Jihadist Islamic terror is again rearing its head in Jordan, and this time it is aimed at the Jordanian security establishment.
The Jordanian security forces have destroyed a large terror infrastructure, but it is feared that other sleeper cells are operating in the country that support the Islamic State.
Over the past two years, Jordan has enjoyed relative quiet on the terror front. The last terror attack was at Karak Castle in southern Jordan in December 2016.
In that incident, the terrorists attacked Jordanian police officers and barricaded themselves inside the Crusader castle, taking 14 hostages including Malaysian tourists. Eventually, the terrorists were killed; a female tourist from Canada was also killed along with nine other people, mostly members of the security forces.
It now appears that the terrorists of radical jihadist Islam are again cropping up in Jordan for a new wave of attacks on the security establishment and that the aim is to destabilize the Hashemite Kingdom. On Aug. 11, an explosive device was planted in a Jordanian police vehicle in the town of Fuheis. The blast killed a policeman and wounded six others.
A quick investigation led to the terror gang’s hideout in a building in the city of Salt. The siege on the building lasted several hours. When the security forces tried to break into the building, the terrorists set off explosive devices they had planted in advance; the building collapsed on the terrorists and security forces.
In this incident, five members of the security forces were killed, including Major Majad al-Huwaitat, commander of the special-operations unit. Another 20 people were wounded, and three terrorists were taken alive.
The bodies of five other terrorists were found in the rubble of the building.
The investigation revealed that the terrorists were Jordanian citizens and not infiltrators from Syria or Iraq, even though numerous refugees live in Salt who came to Jordan during the Syrian Civil War.
The fact that this was a local terror infrastructure, heavily armed and operating professionally, is of great concern to Jordan’s ruling echelon.
Several days ago, the Chief of Staff, Field Marshall Mahmoud Freihat, said that Jordan “is still a target of attacks and its armed forces remain in high preparedness and alertness.” He was, however, addressing the danger of terror from Syria after the Syrian army’s takeover of the southern part of the country and deployment along the border with Jordan.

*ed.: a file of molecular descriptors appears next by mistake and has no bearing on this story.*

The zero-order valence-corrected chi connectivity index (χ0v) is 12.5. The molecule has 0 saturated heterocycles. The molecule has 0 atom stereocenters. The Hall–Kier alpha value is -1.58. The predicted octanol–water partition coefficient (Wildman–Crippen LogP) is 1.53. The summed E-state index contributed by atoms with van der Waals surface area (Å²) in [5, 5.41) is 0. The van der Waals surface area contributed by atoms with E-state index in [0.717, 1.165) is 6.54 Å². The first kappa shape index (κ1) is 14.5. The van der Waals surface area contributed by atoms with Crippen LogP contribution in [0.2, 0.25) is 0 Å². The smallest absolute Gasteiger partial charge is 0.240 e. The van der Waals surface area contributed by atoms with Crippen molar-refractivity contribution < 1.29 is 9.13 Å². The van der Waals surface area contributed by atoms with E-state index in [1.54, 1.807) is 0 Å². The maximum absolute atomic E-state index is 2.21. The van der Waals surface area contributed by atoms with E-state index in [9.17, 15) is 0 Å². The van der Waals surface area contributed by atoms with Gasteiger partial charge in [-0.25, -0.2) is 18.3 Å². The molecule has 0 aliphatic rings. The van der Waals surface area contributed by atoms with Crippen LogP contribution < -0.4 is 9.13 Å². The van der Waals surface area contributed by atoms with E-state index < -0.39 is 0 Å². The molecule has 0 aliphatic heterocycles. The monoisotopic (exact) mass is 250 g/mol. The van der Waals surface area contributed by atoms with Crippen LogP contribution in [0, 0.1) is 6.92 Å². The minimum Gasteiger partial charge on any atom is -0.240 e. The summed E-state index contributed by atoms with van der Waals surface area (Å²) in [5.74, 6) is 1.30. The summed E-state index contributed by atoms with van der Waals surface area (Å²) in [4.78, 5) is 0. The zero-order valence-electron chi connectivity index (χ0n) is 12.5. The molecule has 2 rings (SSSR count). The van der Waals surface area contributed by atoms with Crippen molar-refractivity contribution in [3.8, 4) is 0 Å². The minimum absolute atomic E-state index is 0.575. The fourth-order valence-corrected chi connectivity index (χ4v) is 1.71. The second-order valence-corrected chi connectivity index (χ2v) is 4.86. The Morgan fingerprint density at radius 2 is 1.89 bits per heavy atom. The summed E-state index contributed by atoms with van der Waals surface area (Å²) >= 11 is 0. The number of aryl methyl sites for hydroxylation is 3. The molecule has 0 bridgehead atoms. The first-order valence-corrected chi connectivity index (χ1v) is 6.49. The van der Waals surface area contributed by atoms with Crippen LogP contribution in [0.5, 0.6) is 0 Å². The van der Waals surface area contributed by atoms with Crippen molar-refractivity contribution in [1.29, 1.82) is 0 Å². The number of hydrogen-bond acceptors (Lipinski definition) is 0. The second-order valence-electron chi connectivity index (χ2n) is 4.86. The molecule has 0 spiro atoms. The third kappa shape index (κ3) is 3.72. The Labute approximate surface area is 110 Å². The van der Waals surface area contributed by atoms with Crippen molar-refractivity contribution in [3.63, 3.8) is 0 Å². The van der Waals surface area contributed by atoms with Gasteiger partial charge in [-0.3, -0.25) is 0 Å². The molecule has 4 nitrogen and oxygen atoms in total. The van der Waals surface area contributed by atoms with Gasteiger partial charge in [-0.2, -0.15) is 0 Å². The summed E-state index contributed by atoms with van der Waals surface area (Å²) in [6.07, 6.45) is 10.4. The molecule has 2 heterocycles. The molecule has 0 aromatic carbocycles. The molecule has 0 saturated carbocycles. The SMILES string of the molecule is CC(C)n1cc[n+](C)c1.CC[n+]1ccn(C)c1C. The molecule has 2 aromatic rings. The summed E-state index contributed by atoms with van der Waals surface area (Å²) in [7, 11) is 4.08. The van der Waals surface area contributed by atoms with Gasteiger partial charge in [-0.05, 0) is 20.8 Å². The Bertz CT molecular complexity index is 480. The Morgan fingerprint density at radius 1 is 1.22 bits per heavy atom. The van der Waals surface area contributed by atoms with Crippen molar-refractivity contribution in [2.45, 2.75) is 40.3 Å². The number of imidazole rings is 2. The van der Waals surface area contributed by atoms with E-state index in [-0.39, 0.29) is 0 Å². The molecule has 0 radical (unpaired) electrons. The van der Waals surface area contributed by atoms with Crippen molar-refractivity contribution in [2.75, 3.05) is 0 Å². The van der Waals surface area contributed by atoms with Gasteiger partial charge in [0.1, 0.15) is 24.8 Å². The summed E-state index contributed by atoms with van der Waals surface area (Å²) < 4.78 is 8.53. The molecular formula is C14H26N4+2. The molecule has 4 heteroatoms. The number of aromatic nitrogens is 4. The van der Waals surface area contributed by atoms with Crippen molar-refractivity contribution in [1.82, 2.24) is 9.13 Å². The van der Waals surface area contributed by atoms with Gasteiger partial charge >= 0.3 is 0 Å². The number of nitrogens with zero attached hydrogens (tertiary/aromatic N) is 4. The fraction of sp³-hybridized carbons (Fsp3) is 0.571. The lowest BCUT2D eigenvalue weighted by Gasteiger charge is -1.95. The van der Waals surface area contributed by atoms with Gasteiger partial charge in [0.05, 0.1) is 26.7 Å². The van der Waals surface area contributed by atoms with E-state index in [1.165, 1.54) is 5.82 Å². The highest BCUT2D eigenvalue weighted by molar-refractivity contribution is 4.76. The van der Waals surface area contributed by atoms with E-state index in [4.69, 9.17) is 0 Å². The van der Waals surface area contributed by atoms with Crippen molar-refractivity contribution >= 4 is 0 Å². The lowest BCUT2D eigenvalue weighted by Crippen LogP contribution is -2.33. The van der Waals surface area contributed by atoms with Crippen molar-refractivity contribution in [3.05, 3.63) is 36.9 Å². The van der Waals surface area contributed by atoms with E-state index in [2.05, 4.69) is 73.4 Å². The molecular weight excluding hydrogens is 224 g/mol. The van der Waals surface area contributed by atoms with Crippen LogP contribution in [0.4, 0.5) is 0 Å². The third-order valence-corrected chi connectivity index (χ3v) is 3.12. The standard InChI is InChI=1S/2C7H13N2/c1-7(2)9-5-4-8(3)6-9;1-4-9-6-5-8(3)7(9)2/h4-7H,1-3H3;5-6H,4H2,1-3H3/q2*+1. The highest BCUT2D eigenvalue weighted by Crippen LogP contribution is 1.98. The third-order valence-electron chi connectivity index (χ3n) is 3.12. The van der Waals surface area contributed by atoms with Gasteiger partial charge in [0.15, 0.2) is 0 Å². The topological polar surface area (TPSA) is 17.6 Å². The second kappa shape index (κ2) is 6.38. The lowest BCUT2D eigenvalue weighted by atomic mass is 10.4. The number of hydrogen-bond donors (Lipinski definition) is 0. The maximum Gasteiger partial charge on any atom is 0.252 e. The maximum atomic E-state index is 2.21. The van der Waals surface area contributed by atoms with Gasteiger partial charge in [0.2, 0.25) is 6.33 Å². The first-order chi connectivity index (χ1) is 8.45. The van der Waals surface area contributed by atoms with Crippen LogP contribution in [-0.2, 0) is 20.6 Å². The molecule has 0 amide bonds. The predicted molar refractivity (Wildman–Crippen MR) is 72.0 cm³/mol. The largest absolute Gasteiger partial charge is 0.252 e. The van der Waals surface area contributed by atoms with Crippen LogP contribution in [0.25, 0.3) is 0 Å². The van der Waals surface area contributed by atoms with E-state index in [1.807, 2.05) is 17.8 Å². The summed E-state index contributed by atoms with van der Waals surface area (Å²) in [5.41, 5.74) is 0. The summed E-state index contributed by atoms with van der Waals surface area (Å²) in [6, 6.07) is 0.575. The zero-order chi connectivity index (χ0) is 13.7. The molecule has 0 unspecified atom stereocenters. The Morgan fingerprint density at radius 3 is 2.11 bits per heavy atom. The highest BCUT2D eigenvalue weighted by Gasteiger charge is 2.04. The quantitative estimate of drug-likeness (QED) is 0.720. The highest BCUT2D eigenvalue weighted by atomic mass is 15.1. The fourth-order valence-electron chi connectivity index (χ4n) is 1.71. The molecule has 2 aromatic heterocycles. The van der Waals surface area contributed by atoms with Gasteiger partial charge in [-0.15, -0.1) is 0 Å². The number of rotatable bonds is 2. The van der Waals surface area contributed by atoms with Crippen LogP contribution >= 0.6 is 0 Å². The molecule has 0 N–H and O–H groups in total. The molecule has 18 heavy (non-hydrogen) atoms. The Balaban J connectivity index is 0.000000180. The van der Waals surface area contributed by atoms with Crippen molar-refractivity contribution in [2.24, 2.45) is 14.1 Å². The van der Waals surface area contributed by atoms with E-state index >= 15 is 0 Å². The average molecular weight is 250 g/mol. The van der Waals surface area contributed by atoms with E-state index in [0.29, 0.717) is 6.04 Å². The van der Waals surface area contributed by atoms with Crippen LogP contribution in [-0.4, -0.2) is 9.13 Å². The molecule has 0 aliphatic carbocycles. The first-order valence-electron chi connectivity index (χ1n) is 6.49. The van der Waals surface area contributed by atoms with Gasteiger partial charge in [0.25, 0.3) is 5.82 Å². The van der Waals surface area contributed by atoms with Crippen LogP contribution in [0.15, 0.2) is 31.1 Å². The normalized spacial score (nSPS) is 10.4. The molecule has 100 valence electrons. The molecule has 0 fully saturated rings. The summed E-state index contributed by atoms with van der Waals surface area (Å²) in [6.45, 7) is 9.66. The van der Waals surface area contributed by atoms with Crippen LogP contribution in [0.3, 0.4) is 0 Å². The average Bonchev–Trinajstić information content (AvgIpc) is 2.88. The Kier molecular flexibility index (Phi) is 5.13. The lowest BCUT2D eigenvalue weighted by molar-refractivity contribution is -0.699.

He did not anticipate that terror would strike Jordan from within using sleeper cells or lone wolves affiliated with radical jihadist Islam.
The investigation of the circumstances of the terror attack continues. The Jordanian security authorities assess that the terror infrastructure was independent but under Islamic State inspiration. To safeguard the investigation, they may not be revealing all the details to the public. The concern is that other sleeper cells exist that have yet to be identified.
Jordanian security forces are conducting a wide sweep among the younger generation of Salafi Jihadi activists in Salt, Zarqa, and Al-Rusaifa. The investigation revealed that the leader of the terrorist cell was a wanted Salafi Jihadist, Ahmed Alnasur, who was apparently killed in the confrontation with Jordanian forces in the building in Salt.
King Abdullah warned that the terrorists are planning to attack “our children who serve in the military establishment and the security mechanisms.” By focusing on security personnel instead of civilians, the terrorists are trying to win the public’s sympathy and sow discord between it and the ruling establishment.
King Abdullah called the terrorists “Khawarij,” meaning those who deviate from Islam, and promised that Jordan would settle accounts with whoever jeopardizes the security of the Hashemite kingdom and its citizens.
Why is terror rearing its head now?
The terror attack in Fuheis and the clash with the terrorists in Salt sparked outrage in Jordan.
Thousands of citizens came to the government hospital in Salt and asked to donate blood for the many wounded.
Many Jordanians also condemned the terror attack in the social networks. Former Prime Minister Abdullah Ensour proclaimed in a post: “Death to the murderers who spilled the blood of innocent people and took part in the attack in Fuheis.”
One possibility the security authorities are looking into is that the dormant terror infrastructure in the country was activated in response to the Islamic State’s defeat in Iraq and southern Syria. The presumed purpose was to show that the organization is still alive and well, even though it did not take official responsibility for the incidents in Fuheis and Salt.
Only two weeks ago, the Syrian army managed to defeat the Islamic State branch known as the Khaled ibn al-Walid Army, which was positioned at the estuary of the Yarmouk River on the border with Jordan.
There may, however, be other explanations. On Aug. 12, the newspaper Al-Araby Al-Jadeed claimed that the terror might stem from the American and regional pressure on Jordan to agree to U.S. President Donald Trump’s “deal of the century,” with the radical Islamic forces in Jordan deciding to give the king a warning. Others ascribe the phenomenon to Jordan’s economic difficulties.
King Abdullah recently left the kingdom for 40 days, and upon returning said he been busy recruiting investments and funds to bolster the country’s economy.
From now on, it appears he will need to carefully consider his trips abroad in light of the deteriorating domestic security situation. It is believed that jihadist Islam still has not said its last word in Jordan.
Yoni Ben Menachem, a veteran Arab affairs and diplomatic commentator for Israel Radio and Television, is a senior Middle East analyst for the Jerusalem Center. He served as director general and chief editor of the Israel Broadcasting Authority.
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